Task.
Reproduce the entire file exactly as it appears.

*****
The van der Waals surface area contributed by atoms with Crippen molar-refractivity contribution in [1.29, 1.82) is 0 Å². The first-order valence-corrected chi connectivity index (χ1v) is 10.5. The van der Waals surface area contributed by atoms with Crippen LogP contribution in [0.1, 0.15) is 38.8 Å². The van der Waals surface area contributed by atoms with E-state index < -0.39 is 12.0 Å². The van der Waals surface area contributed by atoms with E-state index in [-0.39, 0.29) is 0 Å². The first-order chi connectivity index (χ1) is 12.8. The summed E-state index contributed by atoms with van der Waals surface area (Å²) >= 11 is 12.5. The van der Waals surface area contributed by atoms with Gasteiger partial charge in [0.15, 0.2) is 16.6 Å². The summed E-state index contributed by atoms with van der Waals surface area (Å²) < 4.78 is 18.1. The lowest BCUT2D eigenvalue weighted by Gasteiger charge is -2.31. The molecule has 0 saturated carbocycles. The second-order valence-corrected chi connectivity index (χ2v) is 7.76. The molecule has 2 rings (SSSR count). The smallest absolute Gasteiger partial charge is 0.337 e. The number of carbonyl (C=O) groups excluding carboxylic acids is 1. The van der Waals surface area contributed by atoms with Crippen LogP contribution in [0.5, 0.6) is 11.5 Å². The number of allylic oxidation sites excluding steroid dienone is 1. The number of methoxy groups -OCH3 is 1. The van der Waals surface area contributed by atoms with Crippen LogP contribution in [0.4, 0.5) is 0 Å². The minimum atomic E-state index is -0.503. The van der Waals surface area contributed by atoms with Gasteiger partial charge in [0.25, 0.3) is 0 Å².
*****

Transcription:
The van der Waals surface area contributed by atoms with Crippen molar-refractivity contribution in [1.29, 1.82) is 0 Å². The first-order valence-corrected chi connectivity index (χ1v) is 10.5. The van der Waals surface area contributed by atoms with Crippen LogP contribution in [0.1, 0.15) is 38.8 Å². The van der Waals surface area contributed by atoms with E-state index < -0.39 is 12.0 Å². The van der Waals surface area contributed by atoms with E-state index in [-0.39, 0.29) is 0 Å². The first-order chi connectivity index (χ1) is 12.8. The summed E-state index contributed by atoms with van der Waals surface area (Å²) >= 11 is 12.5. The van der Waals surface area contributed by atoms with Gasteiger partial charge in [0.15, 0.2) is 16.6 Å². The summed E-state index contributed by atoms with van der Waals surface area (Å²) < 4.78 is 18.1. The lowest BCUT2D eigenvalue weighted by Gasteiger charge is -2.31. The molecule has 0 saturated carbocycles. The second-order valence-corrected chi connectivity index (χ2v) is 7.76. The molecule has 2 rings (SSSR count). The smallest absolute Gasteiger partial charge is 0.337 e. The number of carbonyl (C=O) groups excluding carboxylic acids is 1. The van der Waals surface area contributed by atoms with Crippen LogP contribution in [0.5, 0.6) is 11.5 Å². The number of allylic oxidation sites excluding steroid dienone is 1. The number of methoxy groups -OCH3 is 1. The van der Waals surface area contributed by atoms with Crippen LogP contribution in [0.4, 0.5) is 0 Å². The minimum atomic E-state index is -0.503. The van der Waals surface area contributed by atoms with Gasteiger partial charge in [0.25, 0.3) is 0 Å².